Some members of the quorums of Seventy are assigned to serve in groups of three as area presidencies and preside over large geographical subdivisions of the Church. In this capacity, they supervise missions, stakes, districts, wards, and branches and are responsible for the effective implementation of Church policies and programs in their areas.

For example, as of 1990, the continent of South America included three such areas, continental Europe was designated as another, and the United States and Canada were divided into nine areas. The seventies who preside over these areas administer all the affairs of the Church within their jurisdictions, including missionary work and all functions designed to enhance the spiritual and temporal Welfare of Church members. These seventies make regular visits to missions and stakes within their area to train local leaders in their duties and to counsel and instruct Church members in conference meetings. They also administer the financial affairs of the Church and supervise the construction and maintenance of Church buildings. Those assigned outside North America live within their area and travel to Church headquarters for the general conferences in April and October of each year. Seventies assigned to an area within the United States and Canada generally reside in or near Salt Lake City, close to Church headquarters, and travel at regular intervals to their area. These seventies also administer headquarters departments of the Church, such as operations related to Church history, curriculum, priesthood and auxiliary organizations, temples, family history, missionary work, and correlation. These assignments, as well as those that pertain to area supervision, are made under the direction of the First Presidency and the Quorum of the Twelve Apostles, with recommendations from the presidency of the quorums. All these assignments of the Seventy are rotated periodically. The members of the presidency of the First Quorum of Seventy serve as executive directors of Church headquarters departments.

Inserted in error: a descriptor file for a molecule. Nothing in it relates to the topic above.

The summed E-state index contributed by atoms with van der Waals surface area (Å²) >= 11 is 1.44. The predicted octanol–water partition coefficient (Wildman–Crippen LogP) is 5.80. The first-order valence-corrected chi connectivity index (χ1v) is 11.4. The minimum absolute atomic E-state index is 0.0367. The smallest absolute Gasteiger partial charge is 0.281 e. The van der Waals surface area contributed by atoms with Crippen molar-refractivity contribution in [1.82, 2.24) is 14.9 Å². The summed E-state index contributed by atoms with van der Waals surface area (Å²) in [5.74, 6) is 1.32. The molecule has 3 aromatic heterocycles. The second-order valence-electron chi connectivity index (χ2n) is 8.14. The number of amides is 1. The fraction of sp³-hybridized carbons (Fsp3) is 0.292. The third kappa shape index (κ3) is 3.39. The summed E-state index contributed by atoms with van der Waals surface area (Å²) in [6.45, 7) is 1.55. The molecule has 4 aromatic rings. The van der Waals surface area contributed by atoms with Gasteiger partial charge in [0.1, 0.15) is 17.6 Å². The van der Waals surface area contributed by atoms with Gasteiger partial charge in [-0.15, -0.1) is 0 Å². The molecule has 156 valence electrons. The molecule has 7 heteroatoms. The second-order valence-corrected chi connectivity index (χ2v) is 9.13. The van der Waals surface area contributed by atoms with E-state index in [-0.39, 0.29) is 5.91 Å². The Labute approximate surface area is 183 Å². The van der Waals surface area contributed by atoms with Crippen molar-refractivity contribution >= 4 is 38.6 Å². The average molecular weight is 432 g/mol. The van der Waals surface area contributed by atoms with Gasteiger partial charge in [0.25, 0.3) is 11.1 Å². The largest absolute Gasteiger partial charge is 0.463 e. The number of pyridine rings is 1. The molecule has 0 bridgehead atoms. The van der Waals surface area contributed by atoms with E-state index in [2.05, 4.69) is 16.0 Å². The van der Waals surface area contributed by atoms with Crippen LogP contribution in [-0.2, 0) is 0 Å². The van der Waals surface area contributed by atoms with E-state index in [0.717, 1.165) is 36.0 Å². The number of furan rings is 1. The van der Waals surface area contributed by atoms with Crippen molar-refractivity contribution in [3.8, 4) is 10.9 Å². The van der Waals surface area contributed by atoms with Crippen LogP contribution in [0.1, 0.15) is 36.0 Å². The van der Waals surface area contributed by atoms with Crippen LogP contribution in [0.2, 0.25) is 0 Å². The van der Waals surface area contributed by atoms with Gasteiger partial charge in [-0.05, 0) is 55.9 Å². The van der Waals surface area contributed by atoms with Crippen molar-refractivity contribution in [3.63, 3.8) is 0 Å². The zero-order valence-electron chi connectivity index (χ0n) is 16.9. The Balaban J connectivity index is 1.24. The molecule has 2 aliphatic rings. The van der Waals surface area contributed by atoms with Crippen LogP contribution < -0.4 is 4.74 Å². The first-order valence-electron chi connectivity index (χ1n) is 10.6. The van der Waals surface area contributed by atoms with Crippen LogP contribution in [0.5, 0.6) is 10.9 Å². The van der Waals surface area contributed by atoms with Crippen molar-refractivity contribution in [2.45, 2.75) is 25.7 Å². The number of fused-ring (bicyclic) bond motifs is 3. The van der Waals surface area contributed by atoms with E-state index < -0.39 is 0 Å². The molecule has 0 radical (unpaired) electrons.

Members of the quorums of Seventy who are located at Church headquarters meet weekly under the direction of the presidency of the First Quorum of Seventy. These meetings provide instruction for quorum members in Church doctrine and procedure. Seventies who are assigned to international areas meet together regularly as area presidencies within their own assigned territories. Twice a year, during the annual and semiannual general conferences, all the General Authorities meet in Salt Lake City for about two weeks for an intensive review of, and instruction in, Church policies and programs. They report on Church progress and growth in all parts of the world and assess Church programs as they apply to various nationalities and cultures. All who assemble receive spiritual instruction and are given renewed vision and direction by the First Presidency and the Quorum of the Twelve Apostles.

In accordance with the revelation that mandates that the Seventy are to act under the direction of the Twelve, the seven presidents of the First Quorum of Seventy meet regularly with the Twelve to receive instruction and to coordinate the work assigned to them. Such coordination is essential to comply with one of the provisions in the revelation: "And every decision made by either of these quorums must be by the unanimous voice of the same; that is, every member in each quorum must be agreed to its decisions, in order to make their decisions of the same power or validity one with the other" (D&C 107:27).

Because the function of the Seventy in the administrative affairs of the Church remains flexible, future adjustments to accommodate changing situations may be expected.

(See Following the Prophets; Basic Beliefs home page; Church Organization and Priesthood Authority home page; Priesthood Organization home page; Melchizedek Priesthood home page)